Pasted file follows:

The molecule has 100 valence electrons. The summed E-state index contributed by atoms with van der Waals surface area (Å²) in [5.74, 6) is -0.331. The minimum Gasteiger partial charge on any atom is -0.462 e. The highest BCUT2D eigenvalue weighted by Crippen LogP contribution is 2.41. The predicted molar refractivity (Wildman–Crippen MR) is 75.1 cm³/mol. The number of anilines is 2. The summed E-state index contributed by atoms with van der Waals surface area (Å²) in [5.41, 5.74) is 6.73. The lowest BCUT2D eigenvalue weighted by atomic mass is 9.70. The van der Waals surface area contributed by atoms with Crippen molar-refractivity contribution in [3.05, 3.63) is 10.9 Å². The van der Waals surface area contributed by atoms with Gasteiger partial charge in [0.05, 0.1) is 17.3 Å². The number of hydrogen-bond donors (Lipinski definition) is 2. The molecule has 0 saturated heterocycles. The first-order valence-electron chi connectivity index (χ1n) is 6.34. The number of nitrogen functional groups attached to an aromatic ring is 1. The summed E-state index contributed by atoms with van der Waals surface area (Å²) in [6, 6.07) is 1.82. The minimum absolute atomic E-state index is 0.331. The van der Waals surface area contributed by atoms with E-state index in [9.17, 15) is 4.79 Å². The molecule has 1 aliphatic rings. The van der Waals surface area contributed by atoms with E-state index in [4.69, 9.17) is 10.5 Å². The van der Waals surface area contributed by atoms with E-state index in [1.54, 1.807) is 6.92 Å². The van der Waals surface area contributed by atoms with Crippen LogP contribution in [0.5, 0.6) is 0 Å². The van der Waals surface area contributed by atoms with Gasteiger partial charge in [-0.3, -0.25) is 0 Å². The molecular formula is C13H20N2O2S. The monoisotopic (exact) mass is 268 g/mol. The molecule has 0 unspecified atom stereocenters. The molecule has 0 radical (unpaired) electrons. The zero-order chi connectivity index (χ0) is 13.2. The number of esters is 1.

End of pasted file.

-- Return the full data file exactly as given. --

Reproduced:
The molecule has 100 valence electrons. The summed E-state index contributed by atoms with van der Waals surface area (Å²) in [5.74, 6) is -0.331. The minimum Gasteiger partial charge on any atom is -0.462 e. The highest BCUT2D eigenvalue weighted by Crippen LogP contribution is 2.41. The predicted molar refractivity (Wildman–Crippen MR) is 75.1 cm³/mol. The number of anilines is 2. The summed E-state index contributed by atoms with van der Waals surface area (Å²) in [5.41, 5.74) is 6.73. The lowest BCUT2D eigenvalue weighted by atomic mass is 9.70. The van der Waals surface area contributed by atoms with Crippen molar-refractivity contribution in [3.05, 3.63) is 10.9 Å². The van der Waals surface area contributed by atoms with Gasteiger partial charge in [0.05, 0.1) is 17.3 Å². The number of hydrogen-bond donors (Lipinski definition) is 2. The molecule has 0 saturated heterocycles. The first-order valence-electron chi connectivity index (χ1n) is 6.34. The number of nitrogen functional groups attached to an aromatic ring is 1. The summed E-state index contributed by atoms with van der Waals surface area (Å²) in [6, 6.07) is 1.82. The minimum absolute atomic E-state index is 0.331. The van der Waals surface area contributed by atoms with E-state index in [9.17, 15) is 4.79 Å². The molecule has 1 aliphatic rings. The van der Waals surface area contributed by atoms with E-state index in [4.69, 9.17) is 10.5 Å². The van der Waals surface area contributed by atoms with E-state index in [1.54, 1.807) is 6.92 Å². The van der Waals surface area contributed by atoms with Crippen LogP contribution in [0.5, 0.6) is 0 Å². The van der Waals surface area contributed by atoms with Gasteiger partial charge in [-0.3, -0.25) is 0 Å². The molecular formula is C13H20N2O2S. The monoisotopic (exact) mass is 268 g/mol. The molecule has 0 unspecified atom stereocenters. The molecule has 0 radical (unpaired) electrons. The zero-order chi connectivity index (χ0) is 13.2. The number of esters is 1.